Sometimes it's written in: يُستعمل - where the first ḍamma lets you know that it's passive. It's done that way in cases where there would be ambiguity. Sometimes it's obvious: يقال vs. يقول.
Otherwise, you can usually get used to being able to tell the passive forms just from the context of the sentence. Sometimes I start reading a sentence, get half way through and then realize it was a passive verb initially.
I agree with clevermizo.
In addition to that, usually the first word after the verb would tell you if the verb was passive or active. Is that word the doer of the verb or the receiver, of course you have to understand the context and meaning, if it's the doer (subject), then that verb is in the active voice, if not then it's in the passive. Furthermore, if the verb is followed directly by a preposition, it's most likely in the passive. If a verb on the other hand is followed by a enclitic pronoun, it's most likely active.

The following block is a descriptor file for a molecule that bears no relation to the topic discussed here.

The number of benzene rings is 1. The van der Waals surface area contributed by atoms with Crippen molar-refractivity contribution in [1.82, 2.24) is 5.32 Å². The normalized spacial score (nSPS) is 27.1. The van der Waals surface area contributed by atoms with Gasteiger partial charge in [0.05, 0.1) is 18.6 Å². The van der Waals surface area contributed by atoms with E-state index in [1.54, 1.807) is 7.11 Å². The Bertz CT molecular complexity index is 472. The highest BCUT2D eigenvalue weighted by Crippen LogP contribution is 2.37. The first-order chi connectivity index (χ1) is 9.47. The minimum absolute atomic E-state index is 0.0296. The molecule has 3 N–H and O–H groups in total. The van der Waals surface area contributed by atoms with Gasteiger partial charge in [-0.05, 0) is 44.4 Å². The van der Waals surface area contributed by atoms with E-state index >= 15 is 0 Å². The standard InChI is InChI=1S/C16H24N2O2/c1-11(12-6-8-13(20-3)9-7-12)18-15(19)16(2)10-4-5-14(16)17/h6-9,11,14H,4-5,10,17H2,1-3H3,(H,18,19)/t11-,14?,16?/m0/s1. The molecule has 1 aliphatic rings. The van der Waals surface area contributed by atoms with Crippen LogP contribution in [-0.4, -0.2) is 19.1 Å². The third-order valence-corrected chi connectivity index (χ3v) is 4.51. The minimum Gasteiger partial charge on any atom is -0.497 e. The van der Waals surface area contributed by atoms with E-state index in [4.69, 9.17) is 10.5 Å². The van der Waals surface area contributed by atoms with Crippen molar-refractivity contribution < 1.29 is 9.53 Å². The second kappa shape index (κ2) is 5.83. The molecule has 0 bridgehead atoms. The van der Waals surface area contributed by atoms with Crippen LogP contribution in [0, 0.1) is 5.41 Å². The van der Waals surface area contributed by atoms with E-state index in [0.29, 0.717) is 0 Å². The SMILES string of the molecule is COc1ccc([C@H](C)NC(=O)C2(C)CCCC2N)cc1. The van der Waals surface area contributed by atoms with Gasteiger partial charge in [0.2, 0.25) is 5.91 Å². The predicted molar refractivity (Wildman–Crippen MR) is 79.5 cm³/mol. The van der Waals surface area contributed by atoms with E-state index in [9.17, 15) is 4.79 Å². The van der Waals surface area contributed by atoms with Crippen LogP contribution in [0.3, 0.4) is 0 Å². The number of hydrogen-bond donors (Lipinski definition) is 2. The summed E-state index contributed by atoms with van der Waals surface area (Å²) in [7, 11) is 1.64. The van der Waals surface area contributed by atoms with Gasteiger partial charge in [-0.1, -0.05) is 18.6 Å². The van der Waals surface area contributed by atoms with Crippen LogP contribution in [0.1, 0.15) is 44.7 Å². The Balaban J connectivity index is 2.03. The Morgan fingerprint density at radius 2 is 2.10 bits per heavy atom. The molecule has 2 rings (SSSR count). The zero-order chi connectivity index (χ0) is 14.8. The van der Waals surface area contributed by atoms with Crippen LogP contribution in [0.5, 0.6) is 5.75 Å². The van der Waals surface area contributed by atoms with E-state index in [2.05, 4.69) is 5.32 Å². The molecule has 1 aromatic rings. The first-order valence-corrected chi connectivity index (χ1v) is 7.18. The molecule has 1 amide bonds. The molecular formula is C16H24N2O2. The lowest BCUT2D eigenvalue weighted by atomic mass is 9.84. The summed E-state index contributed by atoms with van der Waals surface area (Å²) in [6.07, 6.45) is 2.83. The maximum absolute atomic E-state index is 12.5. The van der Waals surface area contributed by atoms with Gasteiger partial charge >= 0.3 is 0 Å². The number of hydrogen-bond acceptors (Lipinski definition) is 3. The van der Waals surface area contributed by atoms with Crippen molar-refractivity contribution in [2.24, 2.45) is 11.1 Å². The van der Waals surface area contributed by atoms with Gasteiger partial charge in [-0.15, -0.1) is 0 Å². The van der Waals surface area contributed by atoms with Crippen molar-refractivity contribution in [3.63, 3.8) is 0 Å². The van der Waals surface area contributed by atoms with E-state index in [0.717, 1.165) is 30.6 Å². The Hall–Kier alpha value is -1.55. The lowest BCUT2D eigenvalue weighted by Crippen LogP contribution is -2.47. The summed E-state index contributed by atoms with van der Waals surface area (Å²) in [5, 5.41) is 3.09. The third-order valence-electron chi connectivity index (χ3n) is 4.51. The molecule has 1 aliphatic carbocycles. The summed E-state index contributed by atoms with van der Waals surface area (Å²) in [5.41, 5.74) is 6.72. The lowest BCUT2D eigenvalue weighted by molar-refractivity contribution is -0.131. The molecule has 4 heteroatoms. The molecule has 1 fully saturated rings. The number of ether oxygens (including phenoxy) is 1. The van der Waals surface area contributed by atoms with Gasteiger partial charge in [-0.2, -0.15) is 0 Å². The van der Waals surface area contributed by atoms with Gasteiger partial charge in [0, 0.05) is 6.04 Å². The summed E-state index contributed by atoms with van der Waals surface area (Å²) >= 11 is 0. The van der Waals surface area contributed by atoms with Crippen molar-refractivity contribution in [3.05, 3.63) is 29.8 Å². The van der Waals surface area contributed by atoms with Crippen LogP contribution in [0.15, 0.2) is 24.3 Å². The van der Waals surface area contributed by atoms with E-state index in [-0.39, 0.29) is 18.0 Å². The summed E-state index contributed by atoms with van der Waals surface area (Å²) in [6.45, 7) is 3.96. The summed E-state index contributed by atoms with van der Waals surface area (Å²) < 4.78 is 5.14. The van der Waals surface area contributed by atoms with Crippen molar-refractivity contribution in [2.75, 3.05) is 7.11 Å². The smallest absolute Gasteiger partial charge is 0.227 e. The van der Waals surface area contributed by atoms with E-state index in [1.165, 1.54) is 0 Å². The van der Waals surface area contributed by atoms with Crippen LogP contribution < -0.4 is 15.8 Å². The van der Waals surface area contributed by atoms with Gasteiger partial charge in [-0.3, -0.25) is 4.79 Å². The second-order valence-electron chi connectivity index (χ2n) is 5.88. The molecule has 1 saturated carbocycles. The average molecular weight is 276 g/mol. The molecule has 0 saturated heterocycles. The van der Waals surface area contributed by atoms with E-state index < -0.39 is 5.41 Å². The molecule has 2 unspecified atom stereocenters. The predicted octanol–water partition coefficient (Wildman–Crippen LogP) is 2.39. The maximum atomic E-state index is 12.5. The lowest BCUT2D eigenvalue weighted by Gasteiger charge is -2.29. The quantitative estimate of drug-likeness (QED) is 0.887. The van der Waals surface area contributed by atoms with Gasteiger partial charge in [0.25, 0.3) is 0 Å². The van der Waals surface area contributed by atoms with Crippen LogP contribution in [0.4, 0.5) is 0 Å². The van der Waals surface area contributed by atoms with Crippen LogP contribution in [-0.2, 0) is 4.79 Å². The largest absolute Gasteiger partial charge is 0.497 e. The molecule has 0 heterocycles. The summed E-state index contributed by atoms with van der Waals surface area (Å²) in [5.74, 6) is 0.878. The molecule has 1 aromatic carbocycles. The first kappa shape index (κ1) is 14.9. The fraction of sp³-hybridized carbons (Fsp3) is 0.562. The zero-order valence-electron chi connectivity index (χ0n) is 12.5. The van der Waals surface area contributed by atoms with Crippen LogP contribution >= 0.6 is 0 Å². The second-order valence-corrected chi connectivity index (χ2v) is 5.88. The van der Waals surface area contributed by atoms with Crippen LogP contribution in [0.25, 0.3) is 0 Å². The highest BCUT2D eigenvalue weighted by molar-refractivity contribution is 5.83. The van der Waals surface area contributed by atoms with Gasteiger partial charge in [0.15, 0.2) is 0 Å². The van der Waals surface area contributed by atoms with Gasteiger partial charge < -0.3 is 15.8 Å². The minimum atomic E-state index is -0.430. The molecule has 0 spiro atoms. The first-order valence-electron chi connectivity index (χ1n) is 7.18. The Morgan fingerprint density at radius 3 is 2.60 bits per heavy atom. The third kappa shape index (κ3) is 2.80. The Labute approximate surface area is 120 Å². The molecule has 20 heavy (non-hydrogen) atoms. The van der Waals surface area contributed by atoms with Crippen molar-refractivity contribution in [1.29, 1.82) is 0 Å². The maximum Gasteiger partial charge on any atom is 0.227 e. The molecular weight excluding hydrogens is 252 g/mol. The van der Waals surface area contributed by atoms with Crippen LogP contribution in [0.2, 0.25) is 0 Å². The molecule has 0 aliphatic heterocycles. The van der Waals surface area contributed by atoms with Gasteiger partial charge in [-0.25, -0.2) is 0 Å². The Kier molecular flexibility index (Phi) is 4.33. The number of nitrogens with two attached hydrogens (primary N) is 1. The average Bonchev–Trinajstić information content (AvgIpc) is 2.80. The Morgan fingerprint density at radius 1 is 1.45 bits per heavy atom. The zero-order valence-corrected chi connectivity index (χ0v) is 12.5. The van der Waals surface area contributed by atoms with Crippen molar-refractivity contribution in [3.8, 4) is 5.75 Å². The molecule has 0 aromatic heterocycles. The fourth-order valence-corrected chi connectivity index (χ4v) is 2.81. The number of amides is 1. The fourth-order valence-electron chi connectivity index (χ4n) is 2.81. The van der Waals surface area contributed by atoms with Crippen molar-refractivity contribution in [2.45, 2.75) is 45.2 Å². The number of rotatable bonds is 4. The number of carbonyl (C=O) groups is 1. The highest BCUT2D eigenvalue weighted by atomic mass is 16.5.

Of course these are some observations, and usually in a simple news article, the text shouldn't be as complex.
Literary texts which jumble the word order, or nearly never use a single word for the subject and object in the same sentence or consecutively, you have to rely on the context if the text is not vocalized.